• Add Negative Keywords: Negative keywords can be very useful in keeping your ad away from those interested in your overall topic, but not your products. For example, if you are selling Chicago IL real estate, you might want to purchase a negative keyword like "jobs" because those people looking for "Chicago IL real estate jobs" are probably not in the market for a house.
  • Build a Strong Structure: Good structure is a lot easier to build in the beginning than to re-build later. Structure, as we mentioned above, refers to your different categories of campaigns and the sub-categories that fall under them.
  • Write Killer Copy: Writing your ad copy is the most important role you have to play in PPC advertising. After all, it's the only thing a reader will see to potentially entice them to visit your website. Ideally, you want your ad copy to have a killer "hook" and a clear call to action. Some experts recommend using statistics in your copy to increase your credibility.
  • Test Ad Copy: Once you've written your ad copy, it's time to test it. Do this by choosing a campaign and seeing how well it performs. It's a good idea to test two different ads for the same product and see which one performs the best.
  • Build Stellar Landing Pages: Your landing pages, the pages that the people who click on your ads are forwarded to, need to be your best work. These pages are the first impression that your potential customer is going to have of your company — and you have to grab them quickly. The average internet user decides within 10 seconds whether to stay on a website or exit to look at something else.
  • Test Landing Pages: Just as you test your ad copy, it's wise to test your landing pages. You can set up two different pages for the same product and see which one leads to the most conversions.
  • Measure & Tweak: Lastly, it's not enough to set up your campaigns and do the initial tests. It's important to keep an eye on your metrics and make small changes when a campaign is lagging. You may even have to suspend low performing pages and replace them with a new campaign.

PPC Metrics to Track

Google and other ad platforms give you ample information to help you track how well you are moving toward your goal. Just a few of the metrics you'll want to keep an eye on include:

  • Clicks: Nothing happens until someone clicks on your ad. This metric is the raw number of people who are interested enough in your ad to click on it.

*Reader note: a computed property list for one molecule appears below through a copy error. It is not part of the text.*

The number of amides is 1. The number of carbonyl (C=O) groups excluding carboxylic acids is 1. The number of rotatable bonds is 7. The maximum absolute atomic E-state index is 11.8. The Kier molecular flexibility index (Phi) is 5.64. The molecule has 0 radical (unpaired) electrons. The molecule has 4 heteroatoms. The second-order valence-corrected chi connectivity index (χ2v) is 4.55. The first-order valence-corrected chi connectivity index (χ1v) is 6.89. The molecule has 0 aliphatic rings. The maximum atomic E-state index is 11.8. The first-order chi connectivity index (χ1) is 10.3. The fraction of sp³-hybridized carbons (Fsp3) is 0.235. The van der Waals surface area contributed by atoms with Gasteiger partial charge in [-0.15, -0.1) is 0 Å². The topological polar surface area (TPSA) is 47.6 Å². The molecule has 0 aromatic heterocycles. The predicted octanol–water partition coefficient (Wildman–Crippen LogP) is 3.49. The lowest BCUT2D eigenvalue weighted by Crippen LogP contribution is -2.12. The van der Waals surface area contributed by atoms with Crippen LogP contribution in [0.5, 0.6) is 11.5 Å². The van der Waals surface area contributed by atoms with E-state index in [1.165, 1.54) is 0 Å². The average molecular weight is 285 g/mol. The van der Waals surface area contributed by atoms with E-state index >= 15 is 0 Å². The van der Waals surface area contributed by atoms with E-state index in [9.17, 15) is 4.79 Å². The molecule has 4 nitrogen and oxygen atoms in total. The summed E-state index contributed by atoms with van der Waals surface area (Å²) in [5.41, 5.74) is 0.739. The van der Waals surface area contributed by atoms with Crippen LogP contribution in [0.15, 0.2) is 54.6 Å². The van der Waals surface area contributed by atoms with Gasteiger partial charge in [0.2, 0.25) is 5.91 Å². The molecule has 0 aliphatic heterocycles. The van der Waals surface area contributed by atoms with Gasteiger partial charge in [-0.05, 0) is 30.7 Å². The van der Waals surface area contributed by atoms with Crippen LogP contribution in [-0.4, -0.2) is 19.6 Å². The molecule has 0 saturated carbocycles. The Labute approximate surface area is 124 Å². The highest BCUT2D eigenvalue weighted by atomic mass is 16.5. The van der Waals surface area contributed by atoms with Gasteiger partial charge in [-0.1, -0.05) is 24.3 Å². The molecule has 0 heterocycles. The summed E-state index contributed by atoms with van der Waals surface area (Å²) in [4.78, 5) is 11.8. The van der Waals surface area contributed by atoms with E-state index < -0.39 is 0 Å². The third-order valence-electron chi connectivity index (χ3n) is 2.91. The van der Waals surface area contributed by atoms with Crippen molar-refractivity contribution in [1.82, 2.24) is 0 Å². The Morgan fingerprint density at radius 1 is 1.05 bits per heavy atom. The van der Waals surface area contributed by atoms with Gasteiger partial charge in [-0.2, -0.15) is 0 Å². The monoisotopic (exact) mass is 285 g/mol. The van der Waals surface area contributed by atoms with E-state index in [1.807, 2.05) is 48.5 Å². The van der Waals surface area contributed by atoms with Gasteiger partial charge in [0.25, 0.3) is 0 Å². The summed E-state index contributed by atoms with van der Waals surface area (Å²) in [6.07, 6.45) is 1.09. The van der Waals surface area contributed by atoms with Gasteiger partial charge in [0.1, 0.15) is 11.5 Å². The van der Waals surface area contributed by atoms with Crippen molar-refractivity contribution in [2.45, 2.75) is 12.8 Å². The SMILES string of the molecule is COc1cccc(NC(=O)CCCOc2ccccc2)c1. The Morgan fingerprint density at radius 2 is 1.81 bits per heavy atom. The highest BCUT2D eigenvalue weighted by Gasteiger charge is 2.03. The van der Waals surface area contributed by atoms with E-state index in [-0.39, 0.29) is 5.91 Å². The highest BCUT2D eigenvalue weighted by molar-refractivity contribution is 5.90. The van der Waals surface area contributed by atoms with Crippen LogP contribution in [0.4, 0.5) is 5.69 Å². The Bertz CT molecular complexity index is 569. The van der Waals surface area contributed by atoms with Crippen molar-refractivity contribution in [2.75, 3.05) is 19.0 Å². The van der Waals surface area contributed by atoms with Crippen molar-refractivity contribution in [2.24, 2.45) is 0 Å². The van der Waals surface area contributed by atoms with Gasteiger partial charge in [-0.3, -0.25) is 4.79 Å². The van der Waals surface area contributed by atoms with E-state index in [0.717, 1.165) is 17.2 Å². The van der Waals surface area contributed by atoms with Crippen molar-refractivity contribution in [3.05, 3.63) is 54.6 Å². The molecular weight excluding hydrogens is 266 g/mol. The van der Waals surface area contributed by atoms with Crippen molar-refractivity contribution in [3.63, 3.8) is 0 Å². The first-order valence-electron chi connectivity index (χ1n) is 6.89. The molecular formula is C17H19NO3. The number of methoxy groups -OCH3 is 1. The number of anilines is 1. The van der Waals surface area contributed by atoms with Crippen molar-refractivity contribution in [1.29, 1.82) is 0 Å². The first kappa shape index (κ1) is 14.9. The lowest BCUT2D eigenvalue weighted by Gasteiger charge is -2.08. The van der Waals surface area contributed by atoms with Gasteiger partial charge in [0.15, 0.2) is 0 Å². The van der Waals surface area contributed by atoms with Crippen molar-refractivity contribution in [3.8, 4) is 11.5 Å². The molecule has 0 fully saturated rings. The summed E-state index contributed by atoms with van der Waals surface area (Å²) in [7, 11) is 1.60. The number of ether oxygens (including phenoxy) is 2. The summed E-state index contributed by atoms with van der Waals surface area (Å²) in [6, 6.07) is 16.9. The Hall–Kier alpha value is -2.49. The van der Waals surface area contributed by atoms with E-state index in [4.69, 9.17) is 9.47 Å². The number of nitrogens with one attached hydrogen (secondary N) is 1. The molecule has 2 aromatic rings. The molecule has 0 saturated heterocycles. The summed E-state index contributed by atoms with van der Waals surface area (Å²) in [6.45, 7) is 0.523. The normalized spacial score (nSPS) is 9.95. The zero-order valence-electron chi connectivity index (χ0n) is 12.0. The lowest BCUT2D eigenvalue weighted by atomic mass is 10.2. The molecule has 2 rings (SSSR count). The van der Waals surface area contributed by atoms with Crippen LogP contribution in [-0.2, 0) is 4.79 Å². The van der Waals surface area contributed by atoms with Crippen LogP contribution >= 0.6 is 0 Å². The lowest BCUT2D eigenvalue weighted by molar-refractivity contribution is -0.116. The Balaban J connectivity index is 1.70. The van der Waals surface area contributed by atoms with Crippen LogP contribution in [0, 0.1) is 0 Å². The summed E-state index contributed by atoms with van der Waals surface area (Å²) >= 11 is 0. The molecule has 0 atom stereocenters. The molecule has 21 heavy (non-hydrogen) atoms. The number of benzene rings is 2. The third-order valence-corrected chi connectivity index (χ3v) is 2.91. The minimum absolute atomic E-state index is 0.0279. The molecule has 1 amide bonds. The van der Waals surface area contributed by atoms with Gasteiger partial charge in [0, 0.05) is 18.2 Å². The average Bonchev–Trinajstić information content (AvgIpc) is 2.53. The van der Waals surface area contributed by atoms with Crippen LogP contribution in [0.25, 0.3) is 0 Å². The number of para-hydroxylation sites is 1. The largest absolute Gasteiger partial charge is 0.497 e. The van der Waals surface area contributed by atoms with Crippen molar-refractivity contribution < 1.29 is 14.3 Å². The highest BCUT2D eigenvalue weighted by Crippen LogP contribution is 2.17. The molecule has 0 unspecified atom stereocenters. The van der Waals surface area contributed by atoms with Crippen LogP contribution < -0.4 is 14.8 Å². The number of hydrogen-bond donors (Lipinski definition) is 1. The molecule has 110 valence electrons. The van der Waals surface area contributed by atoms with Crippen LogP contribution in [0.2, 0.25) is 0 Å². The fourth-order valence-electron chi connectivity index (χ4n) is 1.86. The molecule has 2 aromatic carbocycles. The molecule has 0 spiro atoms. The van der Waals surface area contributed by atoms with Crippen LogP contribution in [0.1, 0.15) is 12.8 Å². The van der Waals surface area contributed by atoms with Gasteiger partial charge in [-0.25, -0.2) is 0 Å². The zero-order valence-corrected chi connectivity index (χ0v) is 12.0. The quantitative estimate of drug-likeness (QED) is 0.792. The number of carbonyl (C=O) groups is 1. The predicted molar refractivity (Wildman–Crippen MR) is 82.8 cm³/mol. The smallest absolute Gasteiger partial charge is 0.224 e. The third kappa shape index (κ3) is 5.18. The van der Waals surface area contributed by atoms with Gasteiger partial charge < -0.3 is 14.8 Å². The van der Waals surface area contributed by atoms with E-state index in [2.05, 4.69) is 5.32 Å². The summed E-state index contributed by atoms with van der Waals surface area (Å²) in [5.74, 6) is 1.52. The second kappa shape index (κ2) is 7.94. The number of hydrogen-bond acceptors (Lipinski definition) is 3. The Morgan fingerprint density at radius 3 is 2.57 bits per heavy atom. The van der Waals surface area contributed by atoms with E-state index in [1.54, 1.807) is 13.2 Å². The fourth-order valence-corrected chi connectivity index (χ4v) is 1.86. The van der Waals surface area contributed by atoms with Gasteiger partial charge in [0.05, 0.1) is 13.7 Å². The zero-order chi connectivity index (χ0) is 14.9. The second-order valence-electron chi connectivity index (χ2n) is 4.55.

• Cost per click (CPC): Your CPC is an essential part of monitoring whether your campaign is making money or costing you money. This number is your ad spending divided by the number of clicks.
  • Clickthrough rate (CTR): Similar to the number of clicks, your click-through rate is the number of clicks as a percentage of your total impressions (times your landing page was viewed).
  • Impressions: Impressions is a computer-speak term for the number of times a specific web page is viewed.
  • Ad spend: Ad spend is the total amount you are spending for each PPC marketing campaign.
  • Return on ad spend (ROAS): ROAS is the amount of profit that can be directly traced to the PPC campaign. A good benchmark to shoot for is $4 for every $1 you spend on advertising.
  • Conversion rate: Your conversion rate is the number of sales (or RSVPs or downloads) that you get as a percentage of your clicks. For example, if 100 people click through to your landing page from your ads and 10 people make a purchase while on your site, your conversion rate is 10%.
  • Cost per conversion: Your cost per conversion is arrived at by dividing your total ad cost by the number of conversions.
  • Quality Score (QS): Quality score is a Google metric that refers to how they view your keyword's relevancy to your ad. It is a 1-10 metric and you can find it on Google Analytics. Google punishes companies who bid on popular keywords and then send those who click to a site that has nothing or little to do with those words. Google also looks at your ad copy as it relates to your keywords. While a whole article could be written about Google's Quality Score, suffice it to know that the lower your score, the better your ROAS will be. Google offers a lower price to those with low-quality scores and charges a premium for advertisers with high-quality scores.

We hope that our PPC guide has given you some tools to help you craft your own PPC strategy. To learn more about PPC marketing and how it can transform your digital business, give us a shout - we'd love to hear from you!

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Paid Media
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Michael Krason - Director of Paid Media, Marcel Digital
Author

Michael Krason

Michael is the Paid Media Lead at Marcel Digital, focusing on everything from Search Engine Marketing and Social Media Advertising, to client communication, account management and reporting.